We are into week 3 of the protocol we received from Potty U. Thorin has become more and more and more successful. The tracking sheets they gave us are getting filled in by the Batman stickers he picked out.
The social worker may be a miracle worker. At our only meeting so far she gave me some guidelines which included:
- When asking him if he has to “go” he refuses don’t push it
- If I really thought he had to “go” wait after his refusal approx. 10 – 15 minutes and say, “Let’s go to the bathroom.”
- If he went after being brought to the bathroom use praise
- If he went when he “initiated” go crazy with praise and a special treat
- Accidents happened don’t make a big deal over it
She also read him a book about using the potty and had a stuffed animal turtle named Thomas go to the bathroom on a little toilet. (When I told Ward about Thomas I failed to mention he was a toy and Ward said, “How did she teach a turtle to poop on command?”)
This woman is confident and to the point. (She is what I imagine people in Montana being like.) When I asked if I should buy a book like hers and a turtle she said, “No, I already read it to him and he just saw Thomas poop.” (Less is more I am guessing.) When she explained to Thorin that he will “initiate” going to the potty I injected, “He doesn’t know the word initiate. Can he say “I have to go to the potty” instead?” Her response, “Too many words. He will learn what initiate means”. (Less is more, Lady!!! I get it!)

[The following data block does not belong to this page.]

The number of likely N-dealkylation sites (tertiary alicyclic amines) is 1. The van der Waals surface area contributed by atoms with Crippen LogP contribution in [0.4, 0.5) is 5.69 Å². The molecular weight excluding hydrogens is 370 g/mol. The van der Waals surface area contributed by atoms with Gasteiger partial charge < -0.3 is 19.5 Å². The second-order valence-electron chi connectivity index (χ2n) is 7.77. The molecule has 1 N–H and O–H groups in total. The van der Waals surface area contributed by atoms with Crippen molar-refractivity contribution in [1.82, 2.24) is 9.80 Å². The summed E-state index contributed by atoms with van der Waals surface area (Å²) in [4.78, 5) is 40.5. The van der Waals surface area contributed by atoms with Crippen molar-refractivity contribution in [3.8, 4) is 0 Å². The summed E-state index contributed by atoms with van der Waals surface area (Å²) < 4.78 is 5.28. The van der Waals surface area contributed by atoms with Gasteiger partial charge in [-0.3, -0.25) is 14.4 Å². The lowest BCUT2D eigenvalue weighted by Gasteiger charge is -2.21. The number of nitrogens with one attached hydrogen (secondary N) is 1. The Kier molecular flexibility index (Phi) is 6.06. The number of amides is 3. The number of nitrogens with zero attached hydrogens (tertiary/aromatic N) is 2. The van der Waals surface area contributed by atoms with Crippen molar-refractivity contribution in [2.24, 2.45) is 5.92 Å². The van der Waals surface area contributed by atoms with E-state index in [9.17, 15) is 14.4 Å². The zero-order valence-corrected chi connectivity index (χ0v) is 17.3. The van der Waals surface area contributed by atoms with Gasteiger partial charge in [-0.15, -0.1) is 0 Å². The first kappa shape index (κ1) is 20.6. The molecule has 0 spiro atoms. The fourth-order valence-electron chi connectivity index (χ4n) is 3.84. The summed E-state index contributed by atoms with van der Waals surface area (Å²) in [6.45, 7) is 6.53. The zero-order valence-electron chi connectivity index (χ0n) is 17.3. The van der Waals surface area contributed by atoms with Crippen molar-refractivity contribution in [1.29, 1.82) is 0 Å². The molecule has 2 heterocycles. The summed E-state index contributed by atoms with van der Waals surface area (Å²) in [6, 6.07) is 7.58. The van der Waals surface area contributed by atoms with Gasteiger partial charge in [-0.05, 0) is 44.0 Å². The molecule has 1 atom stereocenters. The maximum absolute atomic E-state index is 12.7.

Since my post Sid Vicious (and his little dog, too) I have heard from more than a few people about their insights regarding us attending Potty U. My eighty year-old mother and her friend both shared something to the effect of, “They had never heard of such a thing. No one went to a school to learn how to potty train their child.”
Hey, something to think about as you fall off your pedestal – you drank and smoked throughout your pregnancy with me.
I had an acquaintance tell me she didn’t have to do anything special to get her children toilet trained.
My thought was, “That makes sense since nothing you do seems special to me.”
Another person asked if I “felt bad about having to get help”.
If asking for help made me feel bad I should get out the parent business. That statement is even truer if you have a child with special needs. Our family relies on the assistance of a multitude of professionals for Thorin to succeed.
Brene Brown, a researcher with an emphasis on vulnerability, notes that people who accept they need help and accept they will make mistakes tend to like themselves more. They have higher self-esteem than those that can’t accept imperfection. In case you haven’t noticed, I tend to like myself.
In the “About us” section of this blog are these words –
Our intention in writing about our son and our lives is to echo the words of Walt Whitman that our son lives every moment –
I exist as I am, that is enough.